Trends in Collaboration

 How Are Organizations Changing Their Approach To Collabrative Learning?

By David Coleman

Last month, I had the chance to look at trends in the collaboration space and market disruptors (by interviewing a number of companies in this area). Although I am still in the process of writing a report, I am already noticing some trends that are currently driving collaboration.

1) Availability of information. Information is plentiful to overwhelming today, rather than it being scarce like a decade ago. This abundance is driving the pace of change, and also the pace of decision-making. Since most people want to make informed decisions, this means they need access to accurate and timely information. It also means they need access to people (with specific knowledge or expertise).

2) Integration of collaboration into everyday work. In the past, collaboration was considered a feature and benefit on its own (i.e. a video-conferencing system, or an online workspace), and generated a marketplace of siloed applications and islands of information. Today’s business landscape no longer looks like this: we are awash in information, and collaborative tools (if they are good) are helping to break down these silos. But it is the incorporation of collaboration into everyday processes where we see the biggest change. No longer is it about a room-based video-conferencing technology, but it is about the budgeting process, and the video-conferencing meeting is just part of this process, and a way to make the process more effective.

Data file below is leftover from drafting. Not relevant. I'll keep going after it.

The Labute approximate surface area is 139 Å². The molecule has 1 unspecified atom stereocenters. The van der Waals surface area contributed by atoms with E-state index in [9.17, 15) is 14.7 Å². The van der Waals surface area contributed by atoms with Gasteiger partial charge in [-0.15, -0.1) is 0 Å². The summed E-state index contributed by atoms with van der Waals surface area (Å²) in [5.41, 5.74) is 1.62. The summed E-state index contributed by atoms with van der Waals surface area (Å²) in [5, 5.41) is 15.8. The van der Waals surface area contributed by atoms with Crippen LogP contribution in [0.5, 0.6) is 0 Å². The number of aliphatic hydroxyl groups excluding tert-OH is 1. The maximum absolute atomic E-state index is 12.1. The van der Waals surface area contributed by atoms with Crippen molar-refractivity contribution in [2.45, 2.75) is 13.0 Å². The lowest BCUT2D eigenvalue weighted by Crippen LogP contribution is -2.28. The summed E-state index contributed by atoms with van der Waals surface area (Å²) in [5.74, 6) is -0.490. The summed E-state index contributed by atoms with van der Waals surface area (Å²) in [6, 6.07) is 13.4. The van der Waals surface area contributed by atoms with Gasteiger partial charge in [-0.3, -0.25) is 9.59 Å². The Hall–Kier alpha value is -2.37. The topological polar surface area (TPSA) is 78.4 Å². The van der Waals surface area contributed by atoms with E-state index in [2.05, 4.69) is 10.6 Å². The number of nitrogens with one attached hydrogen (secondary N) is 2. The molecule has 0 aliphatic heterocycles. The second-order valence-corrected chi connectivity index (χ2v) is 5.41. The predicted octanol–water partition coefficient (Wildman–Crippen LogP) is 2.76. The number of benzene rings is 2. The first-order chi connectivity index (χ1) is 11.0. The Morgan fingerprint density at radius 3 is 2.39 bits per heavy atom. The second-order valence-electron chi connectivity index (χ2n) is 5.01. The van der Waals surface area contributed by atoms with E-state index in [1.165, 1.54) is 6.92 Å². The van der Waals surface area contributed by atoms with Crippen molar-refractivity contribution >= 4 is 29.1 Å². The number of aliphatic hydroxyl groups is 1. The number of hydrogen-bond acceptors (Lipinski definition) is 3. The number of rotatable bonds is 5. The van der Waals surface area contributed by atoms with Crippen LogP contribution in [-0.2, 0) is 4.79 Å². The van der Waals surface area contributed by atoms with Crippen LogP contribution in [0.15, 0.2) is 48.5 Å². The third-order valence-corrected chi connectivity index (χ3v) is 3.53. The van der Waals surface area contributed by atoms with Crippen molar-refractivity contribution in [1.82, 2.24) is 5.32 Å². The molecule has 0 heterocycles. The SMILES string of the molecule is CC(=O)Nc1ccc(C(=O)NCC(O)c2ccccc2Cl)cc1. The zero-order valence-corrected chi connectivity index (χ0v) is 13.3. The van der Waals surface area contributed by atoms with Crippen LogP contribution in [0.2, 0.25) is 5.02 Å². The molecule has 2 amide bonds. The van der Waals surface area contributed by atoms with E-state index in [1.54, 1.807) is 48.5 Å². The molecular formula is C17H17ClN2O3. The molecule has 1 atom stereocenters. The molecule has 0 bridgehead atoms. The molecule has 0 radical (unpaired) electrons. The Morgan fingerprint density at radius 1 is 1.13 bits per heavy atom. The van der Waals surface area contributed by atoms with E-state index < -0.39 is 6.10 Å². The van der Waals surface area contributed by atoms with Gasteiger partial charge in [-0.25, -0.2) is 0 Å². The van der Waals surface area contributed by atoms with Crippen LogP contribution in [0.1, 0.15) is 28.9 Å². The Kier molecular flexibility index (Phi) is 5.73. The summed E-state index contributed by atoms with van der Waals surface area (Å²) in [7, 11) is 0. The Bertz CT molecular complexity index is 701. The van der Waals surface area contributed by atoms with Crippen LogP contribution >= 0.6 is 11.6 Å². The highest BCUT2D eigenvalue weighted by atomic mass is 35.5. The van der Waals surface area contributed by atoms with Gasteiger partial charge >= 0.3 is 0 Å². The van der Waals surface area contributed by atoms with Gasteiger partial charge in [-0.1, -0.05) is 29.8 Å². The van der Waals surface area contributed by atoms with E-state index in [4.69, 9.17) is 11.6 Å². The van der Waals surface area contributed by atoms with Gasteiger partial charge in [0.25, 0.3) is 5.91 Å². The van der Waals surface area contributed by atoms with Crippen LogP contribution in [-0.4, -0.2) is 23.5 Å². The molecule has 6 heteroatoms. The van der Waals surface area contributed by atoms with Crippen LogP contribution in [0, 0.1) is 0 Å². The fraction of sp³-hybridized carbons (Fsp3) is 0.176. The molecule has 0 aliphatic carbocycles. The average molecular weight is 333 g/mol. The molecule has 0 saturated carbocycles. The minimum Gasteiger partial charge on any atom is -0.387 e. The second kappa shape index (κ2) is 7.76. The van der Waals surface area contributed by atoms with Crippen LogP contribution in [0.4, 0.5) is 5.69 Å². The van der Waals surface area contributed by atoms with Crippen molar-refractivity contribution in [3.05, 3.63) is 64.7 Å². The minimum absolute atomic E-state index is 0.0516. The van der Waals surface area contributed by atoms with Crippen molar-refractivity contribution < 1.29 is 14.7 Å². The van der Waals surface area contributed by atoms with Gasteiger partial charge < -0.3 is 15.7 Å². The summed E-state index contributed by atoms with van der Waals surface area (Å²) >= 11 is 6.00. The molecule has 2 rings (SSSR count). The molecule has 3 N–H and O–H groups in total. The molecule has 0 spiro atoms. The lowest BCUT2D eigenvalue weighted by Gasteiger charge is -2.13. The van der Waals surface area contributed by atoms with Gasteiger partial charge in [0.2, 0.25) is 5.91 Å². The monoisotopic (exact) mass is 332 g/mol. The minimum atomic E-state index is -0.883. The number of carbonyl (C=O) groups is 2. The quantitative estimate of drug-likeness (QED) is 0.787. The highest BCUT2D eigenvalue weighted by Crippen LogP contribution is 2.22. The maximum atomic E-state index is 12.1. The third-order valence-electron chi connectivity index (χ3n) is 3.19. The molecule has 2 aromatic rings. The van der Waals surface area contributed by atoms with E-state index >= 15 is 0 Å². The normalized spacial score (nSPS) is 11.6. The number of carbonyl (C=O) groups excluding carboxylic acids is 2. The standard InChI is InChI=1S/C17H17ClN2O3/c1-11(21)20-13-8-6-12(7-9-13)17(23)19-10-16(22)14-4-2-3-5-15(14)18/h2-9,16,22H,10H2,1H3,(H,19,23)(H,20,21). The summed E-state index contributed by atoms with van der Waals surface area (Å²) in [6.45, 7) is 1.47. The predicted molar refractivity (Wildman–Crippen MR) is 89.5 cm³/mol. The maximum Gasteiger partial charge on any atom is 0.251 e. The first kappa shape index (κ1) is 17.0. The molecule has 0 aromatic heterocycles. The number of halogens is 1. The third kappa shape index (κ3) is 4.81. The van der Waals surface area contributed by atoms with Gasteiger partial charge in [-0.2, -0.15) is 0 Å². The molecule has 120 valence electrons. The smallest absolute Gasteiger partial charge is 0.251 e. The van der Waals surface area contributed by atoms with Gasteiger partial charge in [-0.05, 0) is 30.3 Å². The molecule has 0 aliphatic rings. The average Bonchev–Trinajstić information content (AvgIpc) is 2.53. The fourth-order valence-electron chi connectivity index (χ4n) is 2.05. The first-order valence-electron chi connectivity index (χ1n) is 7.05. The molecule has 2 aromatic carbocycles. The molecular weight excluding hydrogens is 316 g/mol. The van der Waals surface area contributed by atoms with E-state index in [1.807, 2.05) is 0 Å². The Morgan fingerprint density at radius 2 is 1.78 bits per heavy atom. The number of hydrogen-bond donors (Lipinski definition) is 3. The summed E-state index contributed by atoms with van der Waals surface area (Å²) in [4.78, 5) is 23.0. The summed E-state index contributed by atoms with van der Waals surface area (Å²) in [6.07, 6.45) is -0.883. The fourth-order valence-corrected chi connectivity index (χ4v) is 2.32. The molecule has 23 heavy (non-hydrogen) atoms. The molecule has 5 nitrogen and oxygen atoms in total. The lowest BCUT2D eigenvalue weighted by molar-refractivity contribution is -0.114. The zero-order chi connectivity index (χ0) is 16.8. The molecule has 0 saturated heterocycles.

3) Rapidly changing organizations. Many of the executives I spoke to had noted that there are more geographically distributed teams than ever before. That there is a greater use of the freelance economy (both inside and outside the organization), and the realization by top management that a business is much more like a network or a community than a monolithic, hierarchical structure. Many of these companies are focusing more on project teams than specific roles.

4) More realistic view of “enterprise social.” Last year, the number of managers that were beginning to understand “enterprise social” was up to 60 percent (from 10 percent five years ago), and I think the trend is accelerating. We are also seeing more engagement by management. In the collaboration game, “do as I say, not as I do” does not fly any more in a more transparent organization. Leaders have to be part of the change, and most likely leading the charge!

For more information on these and other trends and disrupters, download the report at

—The author is founder, managing director and senior analyst of Collaborative Shift, San Mateo, Calif.

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